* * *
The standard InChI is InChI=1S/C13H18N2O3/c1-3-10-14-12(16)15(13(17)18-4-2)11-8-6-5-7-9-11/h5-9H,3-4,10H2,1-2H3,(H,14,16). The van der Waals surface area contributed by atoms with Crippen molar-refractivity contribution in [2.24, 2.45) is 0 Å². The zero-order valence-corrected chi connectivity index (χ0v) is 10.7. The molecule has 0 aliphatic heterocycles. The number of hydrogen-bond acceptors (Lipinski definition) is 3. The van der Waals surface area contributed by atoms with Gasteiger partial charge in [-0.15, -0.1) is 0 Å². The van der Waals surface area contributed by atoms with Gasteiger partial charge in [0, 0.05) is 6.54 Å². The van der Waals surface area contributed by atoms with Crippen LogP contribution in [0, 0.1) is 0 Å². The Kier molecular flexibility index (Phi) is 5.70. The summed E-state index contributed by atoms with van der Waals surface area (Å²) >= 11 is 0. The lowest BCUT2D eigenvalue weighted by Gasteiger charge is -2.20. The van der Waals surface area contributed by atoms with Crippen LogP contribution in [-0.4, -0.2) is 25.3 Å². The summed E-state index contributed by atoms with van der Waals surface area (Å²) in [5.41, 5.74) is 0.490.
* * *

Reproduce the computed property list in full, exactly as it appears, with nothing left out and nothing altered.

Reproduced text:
The standard InChI is InChI=1S/C13H18N2O3/c1-3-10-14-12(16)15(13(17)18-4-2)11-8-6-5-7-9-11/h5-9H,3-4,10H2,1-2H3,(H,14,16). The van der Waals surface area contributed by atoms with Crippen molar-refractivity contribution in [2.24, 2.45) is 0 Å². The zero-order valence-corrected chi connectivity index (χ0v) is 10.7. The molecule has 0 aliphatic heterocycles. The number of hydrogen-bond acceptors (Lipinski definition) is 3. The van der Waals surface area contributed by atoms with Gasteiger partial charge in [-0.15, -0.1) is 0 Å². The van der Waals surface area contributed by atoms with Gasteiger partial charge in [0, 0.05) is 6.54 Å². The van der Waals surface area contributed by atoms with Crippen LogP contribution in [0, 0.1) is 0 Å². The Kier molecular flexibility index (Phi) is 5.70. The summed E-state index contributed by atoms with van der Waals surface area (Å²) >= 11 is 0. The lowest BCUT2D eigenvalue weighted by Gasteiger charge is -2.20. The van der Waals surface area contributed by atoms with Crippen LogP contribution in [-0.4, -0.2) is 25.3 Å². The summed E-state index contributed by atoms with van der Waals surface area (Å²) in [5.41, 5.74) is 0.490.